THIS ARTICLE IS MORE THAN FIVE YEARS OLD
This article is more than five years old. Autism research - and science in general - is constantly evolving, so older articles may contain information or theories that have been reevaluated since their original publication date.
Last month, we covered a pair of studies that challenge whether larger-than-normal head size — one of the most consistent findings in autism research — is a valid signature of the disorder.
Much of the research that supports early brain growth as a biomarker for autism relies on standardized growth charts, such as those from the U.S. Centers for Disease Control and Prevention and the World Health Organization. But these datasets don’t account for the significant geographical differences in head circumference.
Still, anecdotal evidence that children with autism have larger heads, or macrocephaly, is substantial — both from clinical observation and parental reports.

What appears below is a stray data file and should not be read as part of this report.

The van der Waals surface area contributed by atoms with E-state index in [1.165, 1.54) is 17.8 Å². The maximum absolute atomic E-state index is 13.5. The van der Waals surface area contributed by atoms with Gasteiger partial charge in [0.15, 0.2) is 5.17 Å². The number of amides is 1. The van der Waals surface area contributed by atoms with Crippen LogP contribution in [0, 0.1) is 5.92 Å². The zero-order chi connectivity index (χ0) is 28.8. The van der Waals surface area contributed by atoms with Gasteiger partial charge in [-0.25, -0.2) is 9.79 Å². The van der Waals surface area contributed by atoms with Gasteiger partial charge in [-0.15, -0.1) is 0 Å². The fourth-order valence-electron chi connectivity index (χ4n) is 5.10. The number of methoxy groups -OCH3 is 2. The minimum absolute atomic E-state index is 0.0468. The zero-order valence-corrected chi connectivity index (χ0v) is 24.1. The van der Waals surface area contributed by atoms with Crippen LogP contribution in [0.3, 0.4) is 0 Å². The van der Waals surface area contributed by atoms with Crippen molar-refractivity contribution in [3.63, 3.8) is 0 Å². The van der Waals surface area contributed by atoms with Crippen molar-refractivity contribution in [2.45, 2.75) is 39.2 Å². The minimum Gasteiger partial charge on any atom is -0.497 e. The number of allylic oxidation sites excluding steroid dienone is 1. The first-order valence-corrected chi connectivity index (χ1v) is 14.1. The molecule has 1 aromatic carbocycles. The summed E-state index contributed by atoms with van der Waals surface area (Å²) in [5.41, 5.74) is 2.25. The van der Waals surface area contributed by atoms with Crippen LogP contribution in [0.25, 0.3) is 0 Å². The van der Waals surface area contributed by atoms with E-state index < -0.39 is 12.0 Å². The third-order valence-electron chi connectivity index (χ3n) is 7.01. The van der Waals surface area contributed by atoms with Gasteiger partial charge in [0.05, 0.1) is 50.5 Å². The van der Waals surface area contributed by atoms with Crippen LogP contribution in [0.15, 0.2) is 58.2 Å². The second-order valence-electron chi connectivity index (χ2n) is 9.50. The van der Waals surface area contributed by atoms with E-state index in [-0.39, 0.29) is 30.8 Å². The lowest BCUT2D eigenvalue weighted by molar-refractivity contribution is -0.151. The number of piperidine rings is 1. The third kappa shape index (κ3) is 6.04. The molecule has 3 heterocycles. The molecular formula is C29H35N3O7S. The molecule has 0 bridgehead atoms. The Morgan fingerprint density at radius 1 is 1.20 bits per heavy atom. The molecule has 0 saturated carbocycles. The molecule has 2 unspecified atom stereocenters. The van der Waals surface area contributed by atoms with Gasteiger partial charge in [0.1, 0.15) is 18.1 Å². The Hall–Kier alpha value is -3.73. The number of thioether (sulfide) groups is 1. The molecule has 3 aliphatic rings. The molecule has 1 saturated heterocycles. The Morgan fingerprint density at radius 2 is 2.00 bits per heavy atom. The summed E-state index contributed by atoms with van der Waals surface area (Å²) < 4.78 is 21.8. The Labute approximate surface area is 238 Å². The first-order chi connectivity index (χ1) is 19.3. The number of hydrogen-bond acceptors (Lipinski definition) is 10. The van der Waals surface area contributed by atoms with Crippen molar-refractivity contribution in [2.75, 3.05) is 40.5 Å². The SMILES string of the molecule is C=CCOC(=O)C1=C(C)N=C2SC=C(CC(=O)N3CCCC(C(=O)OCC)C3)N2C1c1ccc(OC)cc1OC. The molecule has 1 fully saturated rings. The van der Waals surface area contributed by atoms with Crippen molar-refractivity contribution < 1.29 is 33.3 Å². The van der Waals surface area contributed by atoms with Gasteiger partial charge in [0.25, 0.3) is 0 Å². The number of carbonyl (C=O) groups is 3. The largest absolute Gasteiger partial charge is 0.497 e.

Some researchers point out that enlarged brains may only be a hallmark of certain subtypes of the disorder. Previous studies show a correlation between abnormally large heads and regressive autism, for instance.
Given autism’s disparate genetic causes and the inherent variation in head circumference across populations, some commenters on the article wondered why there is a focus on head size at all.
What do you think?
- Does this new analysis change your view about the role of head size in autism? Should brain overgrowth still be considered a signature of the disorder?
- If large head circumference is an imperfect proxy for a more meaningful marker (brain size), as some researchers suggest, how might we effectively parse these two measures to create new screens?
- Should future studies seek to tease apart macrocephaly across the spectrum to determine if it can be used as a reliable marker of certain subtypes of autism? How should they be designed?